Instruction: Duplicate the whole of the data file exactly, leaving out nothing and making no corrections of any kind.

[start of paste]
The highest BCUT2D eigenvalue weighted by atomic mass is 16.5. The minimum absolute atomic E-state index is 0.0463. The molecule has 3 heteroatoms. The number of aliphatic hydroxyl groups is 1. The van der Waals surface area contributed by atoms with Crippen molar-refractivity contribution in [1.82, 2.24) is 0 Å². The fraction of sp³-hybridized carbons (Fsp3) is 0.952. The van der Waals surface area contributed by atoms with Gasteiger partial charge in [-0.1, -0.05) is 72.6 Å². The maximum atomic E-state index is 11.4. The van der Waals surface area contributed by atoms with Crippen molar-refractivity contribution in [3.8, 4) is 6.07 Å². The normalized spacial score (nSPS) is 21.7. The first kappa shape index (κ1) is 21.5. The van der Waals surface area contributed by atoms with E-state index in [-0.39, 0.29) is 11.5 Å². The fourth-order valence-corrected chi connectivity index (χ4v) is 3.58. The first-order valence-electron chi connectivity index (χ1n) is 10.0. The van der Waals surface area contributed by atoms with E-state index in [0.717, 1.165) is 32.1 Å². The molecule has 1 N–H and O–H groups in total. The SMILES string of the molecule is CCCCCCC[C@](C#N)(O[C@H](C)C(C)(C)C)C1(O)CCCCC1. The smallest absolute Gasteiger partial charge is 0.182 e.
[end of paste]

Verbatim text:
The highest BCUT2D eigenvalue weighted by atomic mass is 16.5. The minimum absolute atomic E-state index is 0.0463. The molecule has 3 heteroatoms. The number of aliphatic hydroxyl groups is 1. The van der Waals surface area contributed by atoms with Crippen molar-refractivity contribution in [1.82, 2.24) is 0 Å². The fraction of sp³-hybridized carbons (Fsp3) is 0.952. The van der Waals surface area contributed by atoms with Gasteiger partial charge in [-0.1, -0.05) is 72.6 Å². The maximum atomic E-state index is 11.4. The van der Waals surface area contributed by atoms with Crippen molar-refractivity contribution in [3.8, 4) is 6.07 Å². The normalized spacial score (nSPS) is 21.7. The first kappa shape index (κ1) is 21.5. The van der Waals surface area contributed by atoms with E-state index in [-0.39, 0.29) is 11.5 Å². The fourth-order valence-corrected chi connectivity index (χ4v) is 3.58. The first-order valence-electron chi connectivity index (χ1n) is 10.0. The van der Waals surface area contributed by atoms with E-state index in [0.717, 1.165) is 32.1 Å². The molecule has 1 N–H and O–H groups in total. The SMILES string of the molecule is CCCCCCC[C@](C#N)(O[C@H](C)C(C)(C)C)C1(O)CCCCC1. The smallest absolute Gasteiger partial charge is 0.182 e.